Fall has many celebrations but perhaps one of the most fun is Oktoberfest. This year you can attend Fremont’s Oktoberfest which also happens to be Seattle’s largest beer festival. While there are typically dozens of big Oktoberfest parties and events, it’s obviously a little different this time around. Luckily, you can celebrate beers, pretzels, and lederhosen on a smaller scale year-round at anyone of these German restaurants in Seattle. Here are 9 of the best.

Rhein Haus

 

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A classic loved by Seattleites and sports fans alike, Rhein Haus is a great spot to grab pretzels, sausage, and of course beer. You can simply eat and drink, watch a game or even play on one of the restaurants Bocce courts.

Hours: Monday–Thursday 4 pm-close, Friday & Saturday 4 pm–2 am, Sunday 12 pm-close
Where: 912 12th Ave

Altstadt Bierhalle & Brathaus

 

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This Northwest-inspired German Bierhalle & Brathaus downtown is a great spot to grab brews and of course German eats. Feast on pretzels, meats, and more while simply enjoy your food or watching a game.

Hours: Wednesday-Saturday 3 pm-11 pm
Where: 209 1st Avenue South

Prost!

 

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This Phinney Ridge spot claims to be Seattle’s, OG German pub. They’ve been at it for almost two decades and definitely know a thing or two about German beer and cuisine. So swing by, grab a stool or share a table and raise a glass with them.

Hours: Monday-Thursday 3 pm-10 pm, Friday 3 pm-12 am, Saturday 1 pm-12 am, Sunday 1 pm-10 pm
Where: 7311 Greenwood Ave N

Die Bierstube

 

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For those of you living in northeast Seattle, Die Bierstube is your spot! They have fifteen German biers on tap which taste great with menu items like a curried bockwurst or tangy sauerkraut. Dig in!

Hours: Tuesday-Thursday 3 pm-10 pm, Friday 3 pm-1 am, Saturday 1 pm-1 am, Sunday 1 pm-10 pm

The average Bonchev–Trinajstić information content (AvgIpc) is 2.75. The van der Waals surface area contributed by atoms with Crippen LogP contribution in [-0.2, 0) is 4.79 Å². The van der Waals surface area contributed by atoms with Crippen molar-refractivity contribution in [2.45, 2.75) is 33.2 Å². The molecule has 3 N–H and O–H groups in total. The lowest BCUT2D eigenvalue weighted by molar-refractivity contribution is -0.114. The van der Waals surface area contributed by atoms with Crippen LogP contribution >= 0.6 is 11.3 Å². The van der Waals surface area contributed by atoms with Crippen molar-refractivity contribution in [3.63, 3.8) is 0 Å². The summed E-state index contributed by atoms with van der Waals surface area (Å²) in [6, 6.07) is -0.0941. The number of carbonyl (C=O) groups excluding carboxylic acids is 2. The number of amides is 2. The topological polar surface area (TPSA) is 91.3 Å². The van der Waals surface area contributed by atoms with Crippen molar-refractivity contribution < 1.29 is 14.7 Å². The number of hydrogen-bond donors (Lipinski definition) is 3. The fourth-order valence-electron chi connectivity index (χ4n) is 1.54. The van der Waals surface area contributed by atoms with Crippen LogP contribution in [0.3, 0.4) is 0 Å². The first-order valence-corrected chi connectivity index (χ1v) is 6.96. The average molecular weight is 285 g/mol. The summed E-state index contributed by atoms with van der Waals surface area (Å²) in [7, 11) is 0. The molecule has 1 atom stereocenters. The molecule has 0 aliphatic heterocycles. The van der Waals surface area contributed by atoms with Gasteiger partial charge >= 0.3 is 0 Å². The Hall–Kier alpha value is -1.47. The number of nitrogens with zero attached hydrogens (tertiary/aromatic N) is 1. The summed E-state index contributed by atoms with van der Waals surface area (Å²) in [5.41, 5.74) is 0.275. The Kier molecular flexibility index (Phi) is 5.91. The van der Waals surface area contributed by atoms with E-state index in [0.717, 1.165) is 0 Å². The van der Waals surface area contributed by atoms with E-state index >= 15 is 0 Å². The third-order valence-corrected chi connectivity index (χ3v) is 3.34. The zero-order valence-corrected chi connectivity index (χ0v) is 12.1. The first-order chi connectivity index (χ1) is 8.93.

Where: 6106 Roosevelt Way NE

Kaffeeklatsch Seattle

 

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Now, this spot is unique in that it’s not a place to grab brews. Rather it centers on a unique German tradition that involves women gathering to share coffee in homes when it was illegal for them to gather in public coffeehouses in the 1990s. So if you’re looking to celebrate sans alcohol, be sure to head in and grab a cup of joe and a tasty pastry.

Hours: Tuesday-Sunday 8 am- 4 pm
Where: 12513 Lake City Way NE

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Brouwer’s Cafe

 

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So this spot is technically Belgian-inspired but we’re going to throw it in because why not. Brouwers has 64 craft beers on draft, a selection of over 400 bottles from both the US and abroad, an exceptional selection of Scotch and American Whisk(e)ys, and a full-service bar, and Belgian-inspired cuisine.

Hours: Wednesday-Friday 4 pm-10 pm, Saturday 12 pm–10 pm, Sunday 12 pm-8 pm
Where: 400 N 35th St

George’s Sausage and Delicatessen


While technically a Polish spot, George’s offers all sorts of European specialty foods. It’s a deli-style shop where you can grab generously portioned sandwiches, Polish meats, and more for your own take-home celebration.

Hours: Monday-Friday 9 am-4 pm, Saturday 10 am-3 pm
Where: 907 Madison St

Queen Anne Beer Hall

If you’re looking for an authentic beer hall experience then it’s time to head over to Queen Anne. You can enjoy local brews as well as beers from around the world and unique cocktails made with in-house prepared syrups and shrubs. Not to mention classic beer hall eats.

Hours: Monday-Thursday 11:30 am-12 am, Friday 11:30 am-2 am, Saturday 11 am-2 am, Sunday 11 am-12 am
Where: 203 W Thomas St

Sebi’s Bistro

 

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Sebi’s is also technically a Polish bistro but they do have a German section of their menu so you know we had to include them. Some of the tasty items you can grab include chicken schnitzel, blood sausage, and dumplings. Of course, you can also grab beers and spirits.

Hours: Monday & Tuesday 5 pm-9 pm, Thursday-Saturday 5 pm-9 pm
Where: 3242 Eastlake Ave E

There you have it, folks, there are plenty of German restaurants in Seattle where you can get your Oktoberfest on year-round. We hope that you get out there and treat yourself. Please be sure to follow all posted restaurant rules and of course be respectful.